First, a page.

by Stan Mitchell
“Blessed are those who hunger and thirst for righteousness, for they shall be satisfied” (Matthew 5:6, ESV).
Harold left the church meeting depressed. He couldn’t put a finger on it, but something in the tone and topic of the meeting bothered him. As he pulled his car into traffic, his mind went over the things that had been said.
“We’ll lose our kids,” a father of teenagers declared, “unless we make church fun!”
“We won’t reach our community unless we find activities that meet their needs,” another declared.
Why was it, Harold wondered, that the word “needs” always came out sounding like “wants”?
A third had spoken of songs: “It’s about time,” he had said, “we got to sing the hymns that we want!”
Fine, Harold thought, but there’s something missing here. Still another held up a bestselling book on “church growth,” and spoke of how church growth and business principles were really one and the same.
“Identify and meet the needs of the customer,” he concluded triumphantly, “and your church will grow.”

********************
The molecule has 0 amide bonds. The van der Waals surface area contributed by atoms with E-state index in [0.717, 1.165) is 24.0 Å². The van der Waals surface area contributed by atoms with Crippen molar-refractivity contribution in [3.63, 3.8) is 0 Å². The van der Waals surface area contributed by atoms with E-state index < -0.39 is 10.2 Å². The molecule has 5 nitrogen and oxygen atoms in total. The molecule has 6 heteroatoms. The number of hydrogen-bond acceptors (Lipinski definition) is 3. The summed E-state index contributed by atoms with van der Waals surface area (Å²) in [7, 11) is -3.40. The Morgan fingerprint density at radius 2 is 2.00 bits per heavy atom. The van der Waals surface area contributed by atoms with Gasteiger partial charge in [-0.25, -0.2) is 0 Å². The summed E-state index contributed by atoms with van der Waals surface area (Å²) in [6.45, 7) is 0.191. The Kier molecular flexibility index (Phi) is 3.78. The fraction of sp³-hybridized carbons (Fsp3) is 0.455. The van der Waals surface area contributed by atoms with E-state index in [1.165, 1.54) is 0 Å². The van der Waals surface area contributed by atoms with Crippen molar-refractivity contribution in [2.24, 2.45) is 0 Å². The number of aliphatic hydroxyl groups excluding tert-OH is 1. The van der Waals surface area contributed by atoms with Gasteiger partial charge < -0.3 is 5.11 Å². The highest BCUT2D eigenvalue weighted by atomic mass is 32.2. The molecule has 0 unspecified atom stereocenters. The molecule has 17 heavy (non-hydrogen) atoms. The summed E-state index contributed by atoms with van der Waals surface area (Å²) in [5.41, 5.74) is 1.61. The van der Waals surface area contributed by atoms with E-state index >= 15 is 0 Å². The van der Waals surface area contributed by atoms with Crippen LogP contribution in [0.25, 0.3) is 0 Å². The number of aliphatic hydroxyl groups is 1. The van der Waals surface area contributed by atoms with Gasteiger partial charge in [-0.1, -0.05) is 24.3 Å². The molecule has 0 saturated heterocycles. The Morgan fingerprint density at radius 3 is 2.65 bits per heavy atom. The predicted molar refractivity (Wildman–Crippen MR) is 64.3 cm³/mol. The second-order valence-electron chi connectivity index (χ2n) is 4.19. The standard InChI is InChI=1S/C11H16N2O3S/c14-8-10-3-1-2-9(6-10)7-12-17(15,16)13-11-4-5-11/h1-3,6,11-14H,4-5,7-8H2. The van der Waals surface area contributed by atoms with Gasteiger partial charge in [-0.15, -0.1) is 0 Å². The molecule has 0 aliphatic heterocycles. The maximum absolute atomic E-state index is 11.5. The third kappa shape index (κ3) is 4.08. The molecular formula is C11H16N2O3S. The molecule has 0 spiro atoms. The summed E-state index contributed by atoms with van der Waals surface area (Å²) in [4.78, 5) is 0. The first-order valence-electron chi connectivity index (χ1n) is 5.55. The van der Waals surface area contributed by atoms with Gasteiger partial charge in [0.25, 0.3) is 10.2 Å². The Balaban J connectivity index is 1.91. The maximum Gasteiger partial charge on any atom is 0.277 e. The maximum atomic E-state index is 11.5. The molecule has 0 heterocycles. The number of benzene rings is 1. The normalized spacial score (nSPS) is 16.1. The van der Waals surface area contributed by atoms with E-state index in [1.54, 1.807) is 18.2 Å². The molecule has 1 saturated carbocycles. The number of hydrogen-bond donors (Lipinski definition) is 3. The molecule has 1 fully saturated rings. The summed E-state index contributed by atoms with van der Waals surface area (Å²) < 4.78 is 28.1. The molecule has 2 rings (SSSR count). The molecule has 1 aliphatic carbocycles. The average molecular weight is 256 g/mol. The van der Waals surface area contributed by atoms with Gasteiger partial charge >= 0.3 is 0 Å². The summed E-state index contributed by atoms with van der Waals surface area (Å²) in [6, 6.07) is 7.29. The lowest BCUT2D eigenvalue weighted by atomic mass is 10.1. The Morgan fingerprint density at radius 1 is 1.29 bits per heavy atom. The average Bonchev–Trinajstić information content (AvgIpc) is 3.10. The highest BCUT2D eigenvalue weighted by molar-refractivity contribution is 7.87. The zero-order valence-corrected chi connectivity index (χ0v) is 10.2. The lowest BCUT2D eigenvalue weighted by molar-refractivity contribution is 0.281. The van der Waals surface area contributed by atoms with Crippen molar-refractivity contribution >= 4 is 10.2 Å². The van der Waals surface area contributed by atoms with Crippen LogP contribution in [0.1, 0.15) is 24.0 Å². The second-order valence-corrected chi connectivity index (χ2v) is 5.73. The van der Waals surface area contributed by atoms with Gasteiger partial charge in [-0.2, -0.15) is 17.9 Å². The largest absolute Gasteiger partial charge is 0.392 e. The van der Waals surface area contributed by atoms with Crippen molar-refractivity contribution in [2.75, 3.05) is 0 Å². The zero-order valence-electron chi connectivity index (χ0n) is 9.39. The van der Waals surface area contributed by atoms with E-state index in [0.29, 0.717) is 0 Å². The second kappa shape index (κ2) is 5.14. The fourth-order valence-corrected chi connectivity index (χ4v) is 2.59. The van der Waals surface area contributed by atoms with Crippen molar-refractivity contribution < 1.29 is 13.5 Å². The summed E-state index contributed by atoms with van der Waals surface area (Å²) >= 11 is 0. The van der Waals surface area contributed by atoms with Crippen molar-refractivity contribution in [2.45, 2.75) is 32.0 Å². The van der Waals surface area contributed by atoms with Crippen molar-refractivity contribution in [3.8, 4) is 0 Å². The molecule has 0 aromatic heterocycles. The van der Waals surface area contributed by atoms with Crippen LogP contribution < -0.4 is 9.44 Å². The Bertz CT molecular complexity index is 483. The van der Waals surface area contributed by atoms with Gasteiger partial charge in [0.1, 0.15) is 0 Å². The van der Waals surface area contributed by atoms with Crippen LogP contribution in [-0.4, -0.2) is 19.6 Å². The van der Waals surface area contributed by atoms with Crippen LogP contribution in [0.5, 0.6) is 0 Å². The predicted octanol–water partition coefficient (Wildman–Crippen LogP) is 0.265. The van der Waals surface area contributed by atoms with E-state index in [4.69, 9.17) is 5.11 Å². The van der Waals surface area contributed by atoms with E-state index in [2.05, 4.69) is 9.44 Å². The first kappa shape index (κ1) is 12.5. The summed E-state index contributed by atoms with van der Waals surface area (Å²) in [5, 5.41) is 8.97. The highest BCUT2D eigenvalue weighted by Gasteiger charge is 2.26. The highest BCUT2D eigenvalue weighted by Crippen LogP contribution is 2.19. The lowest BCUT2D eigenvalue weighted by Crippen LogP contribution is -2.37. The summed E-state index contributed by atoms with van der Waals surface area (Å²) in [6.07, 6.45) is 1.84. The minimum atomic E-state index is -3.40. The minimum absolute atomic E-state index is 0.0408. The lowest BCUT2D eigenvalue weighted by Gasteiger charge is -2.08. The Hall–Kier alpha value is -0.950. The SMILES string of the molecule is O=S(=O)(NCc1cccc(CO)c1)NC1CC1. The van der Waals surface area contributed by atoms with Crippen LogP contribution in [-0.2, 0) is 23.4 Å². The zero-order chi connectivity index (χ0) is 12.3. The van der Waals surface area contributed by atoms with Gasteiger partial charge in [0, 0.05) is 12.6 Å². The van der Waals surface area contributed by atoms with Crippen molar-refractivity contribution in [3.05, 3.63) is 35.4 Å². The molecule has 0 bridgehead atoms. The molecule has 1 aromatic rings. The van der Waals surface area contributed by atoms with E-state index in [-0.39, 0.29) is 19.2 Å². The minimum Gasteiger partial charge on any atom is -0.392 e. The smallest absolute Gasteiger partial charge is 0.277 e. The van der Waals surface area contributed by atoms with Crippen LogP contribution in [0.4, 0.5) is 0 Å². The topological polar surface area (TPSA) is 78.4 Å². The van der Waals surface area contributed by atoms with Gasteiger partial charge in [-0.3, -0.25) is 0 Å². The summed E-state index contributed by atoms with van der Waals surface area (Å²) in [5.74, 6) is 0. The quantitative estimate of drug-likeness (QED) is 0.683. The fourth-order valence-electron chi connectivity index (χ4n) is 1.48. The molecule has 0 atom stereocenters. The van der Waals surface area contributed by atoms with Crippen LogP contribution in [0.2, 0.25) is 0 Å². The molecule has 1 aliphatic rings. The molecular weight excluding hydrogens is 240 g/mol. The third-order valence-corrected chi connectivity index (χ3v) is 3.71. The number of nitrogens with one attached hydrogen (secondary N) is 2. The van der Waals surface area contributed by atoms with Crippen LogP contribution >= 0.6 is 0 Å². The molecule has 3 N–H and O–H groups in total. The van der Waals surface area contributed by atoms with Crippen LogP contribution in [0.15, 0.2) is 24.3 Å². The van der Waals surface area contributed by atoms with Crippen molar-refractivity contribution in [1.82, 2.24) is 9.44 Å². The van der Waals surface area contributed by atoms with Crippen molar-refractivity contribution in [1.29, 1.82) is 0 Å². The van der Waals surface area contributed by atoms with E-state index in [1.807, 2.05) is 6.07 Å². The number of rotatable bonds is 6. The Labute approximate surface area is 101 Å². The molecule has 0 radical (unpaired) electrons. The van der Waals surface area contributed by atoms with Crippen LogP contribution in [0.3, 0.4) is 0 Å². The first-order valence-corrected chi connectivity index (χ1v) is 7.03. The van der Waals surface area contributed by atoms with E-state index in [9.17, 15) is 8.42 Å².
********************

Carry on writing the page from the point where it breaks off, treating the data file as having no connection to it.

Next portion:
Another added, “Why don’t we take a community poll, and find out what it wants?” That brought about a large number of “amens,” and that bothered Harold, too.
He thought about the phrase, “The customer is always right.” Good business principle, he thought, but was the customer always right? Often he was wrong, and the business simply accommodated his wishes. So did church work all boil down to the “customer’s” wishes?
Did church amount to something so simple as the wishes of the customer, the members, the young, the old? Or was there something bigger than them all? Suddenly the thing that had been bothering him all along came to him.
What about what God wants? Why don’t we poll God, identify his wishes, and run a church that way? No, he thought sardonically, that would probably never work …
by Stan Mitchell